Hierarchical scheduling can be implemented in many different ways, depending on what resource that is supposed to be shared among applications. The resource could be the CPU, memory, network etc. The work in this thesis is focused on the practical aspects of timing isolation among subsystems, i.e., sharing of the CPU resource. Hence, this work elaborates on how to adapt and extend the operating-system task-scheduler to support hierarchical scheduling. We have focused on both independent and semi-dependent subsystems. Independent subsystems only share general resources such as the CPU and memory. Semi-independent subsystems share not only the general resources, but also other logical resources that can only be accessed in a mutually exclusive way, i.e., by one subsystem at a time. An example of such a resource could be a shared memory-space, e.g., a database, a memory-mapped device etc.

This thesis has two main parts related to hierarchical scheduling: scheduler synthesis, and synchronization.

Scheduler synthesis is related to implementation and design strategies when adding support for hierarchical scheduling in an operating system. We have focused on various operating systems that were lacking the feature of hierarchical scheduling. The two most interesting operating systems that we worked on was Linux and seL4. These two operating systems represent two extremes, where Linux is more focused towards soft real-time systems and seL4 towards pure hard real-time (safety-critical) systems. Linux-based systems have in general less strict demands on correctness and more requirements on usability. Usability implies less installation efforts and less limitations in the usage of the available Linux functionality. The usability aspect is especially important for Linux systems since kernel updates occur much more frequently compared to any other operating system. Hence, extending/modifying the functionality of Linux must be done in a way that does not require any modifications to the kernel. seL4 on the other hand has strict requirements on safety, i.e., functional and non-functional correctness, but also performance efficiency. Guaranteeing correctness implies a potential loss of performance due to the added overhead that the verified software can bring. The correctness aspect includes strategies on how to verify hierarchical schedulers, but also how to minimize the scheduler overhead and achieve as good run-time performance as possible. Conclusively, there are many challenges when it comes to scheduler synthesis. There are requirements on performance, usability, correctness etc. The contribution in the synthesis part includes a scheduler framework called ExSched (External Scheduler). We have also contributed with a novel approach to verify hierarchical schedulers, and a code generator called TAtoC (Timed Automata to C) which contributes to the effective run-time performance of synthesized timed-automata models.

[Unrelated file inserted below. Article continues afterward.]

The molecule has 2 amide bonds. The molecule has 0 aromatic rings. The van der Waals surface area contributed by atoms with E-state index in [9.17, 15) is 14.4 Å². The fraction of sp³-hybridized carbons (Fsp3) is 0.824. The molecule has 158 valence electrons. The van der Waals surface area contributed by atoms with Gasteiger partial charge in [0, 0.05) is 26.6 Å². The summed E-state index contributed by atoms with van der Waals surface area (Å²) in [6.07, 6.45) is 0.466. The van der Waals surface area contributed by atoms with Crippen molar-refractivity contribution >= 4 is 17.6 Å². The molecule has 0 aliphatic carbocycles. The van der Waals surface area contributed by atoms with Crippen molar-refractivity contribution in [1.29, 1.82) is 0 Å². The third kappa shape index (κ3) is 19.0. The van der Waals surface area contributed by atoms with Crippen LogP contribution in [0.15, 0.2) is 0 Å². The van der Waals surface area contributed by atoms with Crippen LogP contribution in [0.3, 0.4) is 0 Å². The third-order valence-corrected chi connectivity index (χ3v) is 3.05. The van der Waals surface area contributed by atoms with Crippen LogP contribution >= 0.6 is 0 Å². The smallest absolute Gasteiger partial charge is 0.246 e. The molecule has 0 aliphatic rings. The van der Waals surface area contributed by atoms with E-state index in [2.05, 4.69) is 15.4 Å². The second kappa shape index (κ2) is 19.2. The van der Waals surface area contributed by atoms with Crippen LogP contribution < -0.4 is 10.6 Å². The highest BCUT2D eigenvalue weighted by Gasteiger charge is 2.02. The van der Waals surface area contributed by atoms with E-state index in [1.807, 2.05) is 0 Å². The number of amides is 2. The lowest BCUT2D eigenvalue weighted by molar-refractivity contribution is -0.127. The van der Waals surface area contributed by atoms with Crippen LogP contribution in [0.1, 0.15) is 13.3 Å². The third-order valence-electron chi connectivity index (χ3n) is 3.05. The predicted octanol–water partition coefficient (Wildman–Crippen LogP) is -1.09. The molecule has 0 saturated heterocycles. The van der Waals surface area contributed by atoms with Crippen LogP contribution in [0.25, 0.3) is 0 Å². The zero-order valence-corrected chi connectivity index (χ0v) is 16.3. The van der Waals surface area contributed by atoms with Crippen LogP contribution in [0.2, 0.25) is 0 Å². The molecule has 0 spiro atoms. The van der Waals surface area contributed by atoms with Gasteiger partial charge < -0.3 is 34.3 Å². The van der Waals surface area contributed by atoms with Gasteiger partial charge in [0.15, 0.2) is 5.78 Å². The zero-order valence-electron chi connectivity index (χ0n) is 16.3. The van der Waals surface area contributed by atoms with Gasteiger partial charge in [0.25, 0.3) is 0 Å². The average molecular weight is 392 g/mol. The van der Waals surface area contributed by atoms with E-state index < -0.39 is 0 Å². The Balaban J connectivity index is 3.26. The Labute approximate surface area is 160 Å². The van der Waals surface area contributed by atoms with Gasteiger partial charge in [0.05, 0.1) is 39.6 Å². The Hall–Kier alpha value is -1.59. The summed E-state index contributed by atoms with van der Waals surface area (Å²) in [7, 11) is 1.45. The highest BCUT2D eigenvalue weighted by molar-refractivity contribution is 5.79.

The second part of this thesis, synchronization, is an important general aspect of hierarchically scheduled systems since the isolation of subsystems makes resource sharing among subsystems more challenging. We have advanced the state-of-the-art in this research area by introducing a new synchronization protocol called RRP (Rollback Resource Policy) that improves on the robustness and run-time performance compared to the existing protocols. We have also conducted a large scale experimental evaluation of all existing protocols that we have implemented in the widely used real-time operating system VxWorks.

Place, publisher, year, edition, pages
Västerås: Mälardalen University, 2014. 266 p.
Series
Mälardalen University Press Dissertations, ISSN 1651-4238 ; 149
National Category
Computer Engineering
Research subject
Computer Science
Identifiers
urn:nbn:se:mdh:diva-23462 (URN)978-91-7485-131-1 (ISBN)
Public defence
2014-01-31, Gamma, Västerås, 10:00 (English)
Opponent
Supervisors
Available from: 2014-01-07 Created: 2013-12-12 Last updated: 2014-01-21Bibliographically approved